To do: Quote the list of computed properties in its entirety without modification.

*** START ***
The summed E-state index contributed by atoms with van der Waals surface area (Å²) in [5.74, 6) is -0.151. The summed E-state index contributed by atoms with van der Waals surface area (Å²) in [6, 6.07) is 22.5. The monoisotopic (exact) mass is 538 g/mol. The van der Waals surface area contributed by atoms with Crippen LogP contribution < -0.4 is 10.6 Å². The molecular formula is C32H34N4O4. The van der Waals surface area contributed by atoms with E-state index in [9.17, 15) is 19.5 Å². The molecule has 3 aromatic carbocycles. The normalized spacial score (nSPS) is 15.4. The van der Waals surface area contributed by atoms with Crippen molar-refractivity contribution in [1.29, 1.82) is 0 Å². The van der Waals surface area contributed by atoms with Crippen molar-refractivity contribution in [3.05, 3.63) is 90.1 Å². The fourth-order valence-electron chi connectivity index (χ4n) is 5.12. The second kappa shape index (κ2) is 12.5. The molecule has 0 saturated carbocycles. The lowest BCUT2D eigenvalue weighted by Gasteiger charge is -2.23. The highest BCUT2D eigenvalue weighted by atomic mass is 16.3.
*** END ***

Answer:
The summed E-state index contributed by atoms with van der Waals surface area (Å²) in [5.74, 6) is -0.151. The summed E-state index contributed by atoms with van der Waals surface area (Å²) in [6, 6.07) is 22.5. The monoisotopic (exact) mass is 538 g/mol. The van der Waals surface area contributed by atoms with Crippen LogP contribution < -0.4 is 10.6 Å². The molecular formula is C32H34N4O4. The van der Waals surface area contributed by atoms with E-state index in [9.17, 15) is 19.5 Å². The molecule has 3 aromatic carbocycles. The normalized spacial score (nSPS) is 15.4. The van der Waals surface area contributed by atoms with Crippen molar-refractivity contribution in [1.29, 1.82) is 0 Å². The van der Waals surface area contributed by atoms with Crippen molar-refractivity contribution in [3.05, 3.63) is 90.1 Å². The fourth-order valence-electron chi connectivity index (χ4n) is 5.12. The second kappa shape index (κ2) is 12.5. The molecule has 0 saturated carbocycles. The lowest BCUT2D eigenvalue weighted by Gasteiger charge is -2.23. The highest BCUT2D eigenvalue weighted by atomic mass is 16.3.